Dzamefe C’ssion presents report to President

dzamefe2PRESIDENT John Mahama has presented to the Attorney-General (A-G) for study and advice, the report of the Justice Dzamefe Commission which was tasked to investigate matters relating to the participation of the Black Stars in the 2014 World Cup in Brazil.

Handing over the 400-page report to Deputy A-G, Dominic Ayine, shortly after receiving it from Justice Senyo Dzamefe, Chairman of the Commission, at the Flagstaff House yesterday, President Mahama pledged that the government would work closely with the Commission to implement its recommendations.

Contents of the voluminous report were not made known to the media but it is believed to entail far-reaching recommendations and measures that need to be taken to overhaul football and other sporting disciplines in Ghana.

The Commission, which has Mr. Moses Foh Amoaning, a private legal practitioner and Mr. Kofi Anokye Owusu Darko, a football enthusiast as members, has already established a report implementation strategy committee to monitor the implementation of the report.

As a further step to ensure that its report was not shelved, the Commission has recommended a quarterly commission review colloquium after every three months concerning the implementation of its recommendations.

It is recalled that the senior national soccer team’s lackluster performance leading to their early exit from the group stages at the 2014 World Cup tournament in Brazil, caused wide-spread public disapproval, especially after two successful appearances in Germany 2006 and South Africa 2010.

Their poor showing, coupled with internal strife in camp and matters bordering on appearance fees later compelled the government to set up a three-member Commission which was inaugurated on August 4, 2014 to probe the episode.

Among other things, the Commission was to enquire into matters relating to the team’s preparation for the tournament and possible lapses therein which might have caused their early exit from the tournament and also to probe matters relating to the team’s management and events in their camp during the tournament.

Receiving the report, President Mahama noted that the Commission’s work was keenly followed by the citizenry during its public hearings, noting that the events in Brazil marked a very low point in Ghana’s soccer history and led to “a very hurting disappointment in our national team and in our soccer management”.

Happily, however, he observed that the Black Stars acquitted themselves creditably in Equatorial Guinea during the Nation’s Cup tournament and that he said, had shored up Ghanaian’s interest in the team again.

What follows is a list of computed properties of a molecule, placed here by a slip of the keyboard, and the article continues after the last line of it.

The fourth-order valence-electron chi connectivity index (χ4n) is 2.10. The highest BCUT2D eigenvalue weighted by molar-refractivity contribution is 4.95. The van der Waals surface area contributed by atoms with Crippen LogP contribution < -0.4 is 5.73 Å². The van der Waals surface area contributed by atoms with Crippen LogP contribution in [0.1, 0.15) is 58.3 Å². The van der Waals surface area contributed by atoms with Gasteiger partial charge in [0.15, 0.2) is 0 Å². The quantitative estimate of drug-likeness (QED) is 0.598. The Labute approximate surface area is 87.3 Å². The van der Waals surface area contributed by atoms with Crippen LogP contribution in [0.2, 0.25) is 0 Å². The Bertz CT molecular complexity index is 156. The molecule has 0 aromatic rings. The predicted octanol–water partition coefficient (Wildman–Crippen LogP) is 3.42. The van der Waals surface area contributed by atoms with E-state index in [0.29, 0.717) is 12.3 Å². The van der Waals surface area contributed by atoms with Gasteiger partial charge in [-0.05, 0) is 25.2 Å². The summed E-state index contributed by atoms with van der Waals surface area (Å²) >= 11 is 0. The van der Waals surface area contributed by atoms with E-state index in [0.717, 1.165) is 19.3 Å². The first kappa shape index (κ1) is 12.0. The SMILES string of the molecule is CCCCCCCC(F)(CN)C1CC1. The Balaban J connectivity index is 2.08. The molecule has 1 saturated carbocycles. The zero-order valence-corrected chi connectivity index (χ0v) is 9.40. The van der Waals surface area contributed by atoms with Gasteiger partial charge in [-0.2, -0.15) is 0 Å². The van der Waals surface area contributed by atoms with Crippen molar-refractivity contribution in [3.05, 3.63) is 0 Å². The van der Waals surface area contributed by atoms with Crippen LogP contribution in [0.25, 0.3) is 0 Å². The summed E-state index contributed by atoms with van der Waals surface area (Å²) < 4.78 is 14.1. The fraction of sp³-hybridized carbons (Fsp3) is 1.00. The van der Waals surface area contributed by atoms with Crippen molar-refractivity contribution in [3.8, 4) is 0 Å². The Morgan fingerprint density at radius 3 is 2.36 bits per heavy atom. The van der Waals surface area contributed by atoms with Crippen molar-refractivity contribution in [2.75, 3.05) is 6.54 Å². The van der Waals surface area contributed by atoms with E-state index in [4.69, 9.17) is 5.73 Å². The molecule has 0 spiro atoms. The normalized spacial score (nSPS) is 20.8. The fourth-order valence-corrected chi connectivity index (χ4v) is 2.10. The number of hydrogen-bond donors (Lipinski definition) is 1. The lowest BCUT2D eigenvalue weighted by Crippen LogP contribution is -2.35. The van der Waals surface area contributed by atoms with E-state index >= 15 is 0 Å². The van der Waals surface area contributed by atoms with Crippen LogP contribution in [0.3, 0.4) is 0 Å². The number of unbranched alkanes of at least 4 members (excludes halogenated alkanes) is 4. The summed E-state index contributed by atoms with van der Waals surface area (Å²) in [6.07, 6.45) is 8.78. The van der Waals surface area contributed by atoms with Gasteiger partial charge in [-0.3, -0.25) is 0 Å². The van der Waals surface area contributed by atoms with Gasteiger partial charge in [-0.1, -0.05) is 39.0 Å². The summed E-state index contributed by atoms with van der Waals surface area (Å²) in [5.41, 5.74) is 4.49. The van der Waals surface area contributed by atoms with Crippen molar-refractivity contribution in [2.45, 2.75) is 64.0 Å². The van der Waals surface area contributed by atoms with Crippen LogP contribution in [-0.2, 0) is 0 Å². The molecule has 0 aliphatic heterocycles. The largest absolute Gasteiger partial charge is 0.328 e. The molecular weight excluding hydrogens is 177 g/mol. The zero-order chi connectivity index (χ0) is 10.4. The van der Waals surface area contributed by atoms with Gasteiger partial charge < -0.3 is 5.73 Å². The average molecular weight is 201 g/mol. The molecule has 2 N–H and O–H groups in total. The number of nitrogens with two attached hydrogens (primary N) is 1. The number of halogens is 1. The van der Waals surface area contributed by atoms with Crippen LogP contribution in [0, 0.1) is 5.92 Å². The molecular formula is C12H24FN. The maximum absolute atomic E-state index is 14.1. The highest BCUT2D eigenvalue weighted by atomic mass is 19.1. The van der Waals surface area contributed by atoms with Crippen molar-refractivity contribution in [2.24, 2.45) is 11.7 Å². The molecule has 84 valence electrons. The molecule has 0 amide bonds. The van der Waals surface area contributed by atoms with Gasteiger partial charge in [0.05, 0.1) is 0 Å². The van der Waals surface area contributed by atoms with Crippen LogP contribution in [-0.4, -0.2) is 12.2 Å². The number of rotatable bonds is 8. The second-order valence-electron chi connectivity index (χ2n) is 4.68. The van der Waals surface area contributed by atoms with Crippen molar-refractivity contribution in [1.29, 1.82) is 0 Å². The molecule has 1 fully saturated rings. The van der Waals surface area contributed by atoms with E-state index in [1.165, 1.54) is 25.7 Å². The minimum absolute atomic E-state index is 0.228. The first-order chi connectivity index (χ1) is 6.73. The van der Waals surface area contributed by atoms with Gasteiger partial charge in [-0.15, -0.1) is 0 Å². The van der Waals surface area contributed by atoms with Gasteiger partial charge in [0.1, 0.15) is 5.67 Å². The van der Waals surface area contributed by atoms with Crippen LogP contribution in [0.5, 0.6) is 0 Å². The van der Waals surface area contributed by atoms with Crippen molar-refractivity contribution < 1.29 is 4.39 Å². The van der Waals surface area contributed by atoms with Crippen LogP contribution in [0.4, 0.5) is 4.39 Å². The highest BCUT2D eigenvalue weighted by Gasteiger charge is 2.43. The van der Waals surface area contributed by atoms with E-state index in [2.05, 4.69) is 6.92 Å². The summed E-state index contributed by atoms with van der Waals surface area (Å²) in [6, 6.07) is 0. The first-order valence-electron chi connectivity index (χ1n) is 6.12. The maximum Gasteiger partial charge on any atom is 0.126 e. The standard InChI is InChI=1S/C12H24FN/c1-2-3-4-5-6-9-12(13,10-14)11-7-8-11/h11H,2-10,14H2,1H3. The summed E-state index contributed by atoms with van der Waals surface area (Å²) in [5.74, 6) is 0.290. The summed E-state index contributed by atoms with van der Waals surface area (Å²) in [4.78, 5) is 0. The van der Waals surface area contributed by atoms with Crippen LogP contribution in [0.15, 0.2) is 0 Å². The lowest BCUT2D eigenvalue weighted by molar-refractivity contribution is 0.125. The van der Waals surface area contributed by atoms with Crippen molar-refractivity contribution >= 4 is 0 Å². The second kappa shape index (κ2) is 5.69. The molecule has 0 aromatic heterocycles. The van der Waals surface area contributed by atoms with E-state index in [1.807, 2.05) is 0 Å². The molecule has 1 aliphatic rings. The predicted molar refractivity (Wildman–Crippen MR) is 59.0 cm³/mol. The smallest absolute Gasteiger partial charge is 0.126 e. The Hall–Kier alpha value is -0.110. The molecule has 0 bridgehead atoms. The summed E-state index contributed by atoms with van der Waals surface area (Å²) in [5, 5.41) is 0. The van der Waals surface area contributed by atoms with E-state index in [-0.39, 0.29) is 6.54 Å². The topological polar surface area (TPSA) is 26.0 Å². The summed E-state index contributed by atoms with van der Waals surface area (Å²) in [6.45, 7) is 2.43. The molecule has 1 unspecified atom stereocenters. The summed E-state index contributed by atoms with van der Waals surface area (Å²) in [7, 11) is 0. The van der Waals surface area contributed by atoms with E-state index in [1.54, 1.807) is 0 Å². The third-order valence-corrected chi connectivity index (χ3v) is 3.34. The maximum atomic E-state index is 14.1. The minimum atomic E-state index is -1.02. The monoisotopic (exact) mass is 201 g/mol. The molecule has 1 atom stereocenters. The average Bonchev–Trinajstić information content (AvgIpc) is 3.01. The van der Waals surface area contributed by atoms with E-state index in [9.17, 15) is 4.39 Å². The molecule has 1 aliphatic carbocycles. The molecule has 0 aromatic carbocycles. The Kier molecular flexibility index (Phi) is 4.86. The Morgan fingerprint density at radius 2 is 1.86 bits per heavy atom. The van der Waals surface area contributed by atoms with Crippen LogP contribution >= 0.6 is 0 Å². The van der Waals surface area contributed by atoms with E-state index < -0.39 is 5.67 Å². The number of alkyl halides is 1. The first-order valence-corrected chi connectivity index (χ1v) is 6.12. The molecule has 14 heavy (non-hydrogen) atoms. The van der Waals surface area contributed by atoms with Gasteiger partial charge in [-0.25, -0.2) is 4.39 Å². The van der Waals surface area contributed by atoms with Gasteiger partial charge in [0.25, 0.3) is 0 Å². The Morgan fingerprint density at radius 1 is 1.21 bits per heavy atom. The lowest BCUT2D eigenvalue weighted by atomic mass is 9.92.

“Human progress is made by learning lessons from our past mistakes, you can never reach perfection if you don’t make mistakes along the way, and so any time you make mistakes it is necessary for you to analyse what created the mistakes so that you avoid making the same mistakes in the future,” said President Mahama.

He said that was why the Commission was set up. The President commended the members of the Commission and its chairman for their high sense of patriotism in terms of the time and effort they put into their work.

Though it took a while for the report to be completed, he said it was time well spent in ensuring that the country got a proper report that analyses the circumstances that occurred, into detail.

“It is our intention and hope to work with you to ensure that the recommendations that are contained in this report are implemented, and I believe that Ghana football and sports management overall, will be much the better,” President Mahama stated.

Earlier, in his remarks, Justice Dzamefe indicated that the Commission’s work spanned over four months (August to December), adding that in all, about 87 people appeared before it, some in public and some in camera.

They included football experts, coach of the Black Stars, some members of the Black Stars, GFA officials, some state officials and individuals involved in one way or the other with Ghana’s participation in the tournament.

“We also embarked on regional tours to see people and to hear what they are saying…to meet the fans face to face to hear what they are saying about the Black Stars.”

Justice Dzamefe intimated that the task of the Commission became bigger than it envisaged, explaining that “We have to give a lot of hearings to stakeholders in football and other sports in order to present a comprehensive report and recommendation,” making it tedious to sift through the report.

He said the Commission also dealt with the lesser known sports.

Justice Dzamefe stated that, “We have also had to request for forensic audit to ensure that matters relating to finance were examined from a professional point of view,” and expressed appreciation to Ernst and Young for the service they rendered to the commission.

He noted that the Constitutional Instrument (CI) 82 established the Commission but it used CI 65 in its procedures.

Justice Dzamefe said though the Commission could not satisfy everybody as far as its output was concerned, it presented its conclusions and recommendations to the best of its conscience. “We cannot be 100 per cent perfect,” he added.

By Samuel Nuamah

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